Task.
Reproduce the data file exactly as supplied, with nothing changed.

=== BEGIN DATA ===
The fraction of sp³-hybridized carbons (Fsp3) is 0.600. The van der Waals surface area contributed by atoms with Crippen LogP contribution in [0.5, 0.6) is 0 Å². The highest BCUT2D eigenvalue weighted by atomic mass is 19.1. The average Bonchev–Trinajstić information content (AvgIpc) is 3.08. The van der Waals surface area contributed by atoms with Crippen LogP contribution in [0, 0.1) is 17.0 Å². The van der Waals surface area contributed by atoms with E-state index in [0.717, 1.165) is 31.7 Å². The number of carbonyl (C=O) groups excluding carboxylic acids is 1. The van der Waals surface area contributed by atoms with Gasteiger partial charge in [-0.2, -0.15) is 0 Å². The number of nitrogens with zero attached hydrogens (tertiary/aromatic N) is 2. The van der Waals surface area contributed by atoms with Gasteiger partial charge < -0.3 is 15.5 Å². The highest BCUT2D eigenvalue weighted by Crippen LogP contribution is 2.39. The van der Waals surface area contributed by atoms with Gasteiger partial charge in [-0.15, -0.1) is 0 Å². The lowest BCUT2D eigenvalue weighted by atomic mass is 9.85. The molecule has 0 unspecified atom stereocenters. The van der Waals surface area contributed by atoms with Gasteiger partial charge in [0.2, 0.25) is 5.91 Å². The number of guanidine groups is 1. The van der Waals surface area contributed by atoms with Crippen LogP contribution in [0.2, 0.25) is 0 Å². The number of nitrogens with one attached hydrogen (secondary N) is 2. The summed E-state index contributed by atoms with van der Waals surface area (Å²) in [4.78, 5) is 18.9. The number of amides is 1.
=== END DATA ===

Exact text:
The fraction of sp³-hybridized carbons (Fsp3) is 0.600. The van der Waals surface area contributed by atoms with Crippen LogP contribution in [0.5, 0.6) is 0 Å². The highest BCUT2D eigenvalue weighted by atomic mass is 19.1. The average Bonchev–Trinajstić information content (AvgIpc) is 3.08. The van der Waals surface area contributed by atoms with Crippen LogP contribution in [0, 0.1) is 17.0 Å². The van der Waals surface area contributed by atoms with E-state index in [0.717, 1.165) is 31.7 Å². The number of carbonyl (C=O) groups excluding carboxylic acids is 1. The van der Waals surface area contributed by atoms with Gasteiger partial charge in [-0.2, -0.15) is 0 Å². The number of nitrogens with zero attached hydrogens (tertiary/aromatic N) is 2. The van der Waals surface area contributed by atoms with Gasteiger partial charge < -0.3 is 15.5 Å². The highest BCUT2D eigenvalue weighted by Crippen LogP contribution is 2.39. The van der Waals surface area contributed by atoms with Gasteiger partial charge in [-0.15, -0.1) is 0 Å². The lowest BCUT2D eigenvalue weighted by atomic mass is 9.85. The molecule has 0 unspecified atom stereocenters. The van der Waals surface area contributed by atoms with Gasteiger partial charge in [0.2, 0.25) is 5.91 Å². The number of guanidine groups is 1. The van der Waals surface area contributed by atoms with Crippen LogP contribution in [0.2, 0.25) is 0 Å². The number of nitrogens with one attached hydrogen (secondary N) is 2. The summed E-state index contributed by atoms with van der Waals surface area (Å²) in [4.78, 5) is 18.9. The number of amides is 1.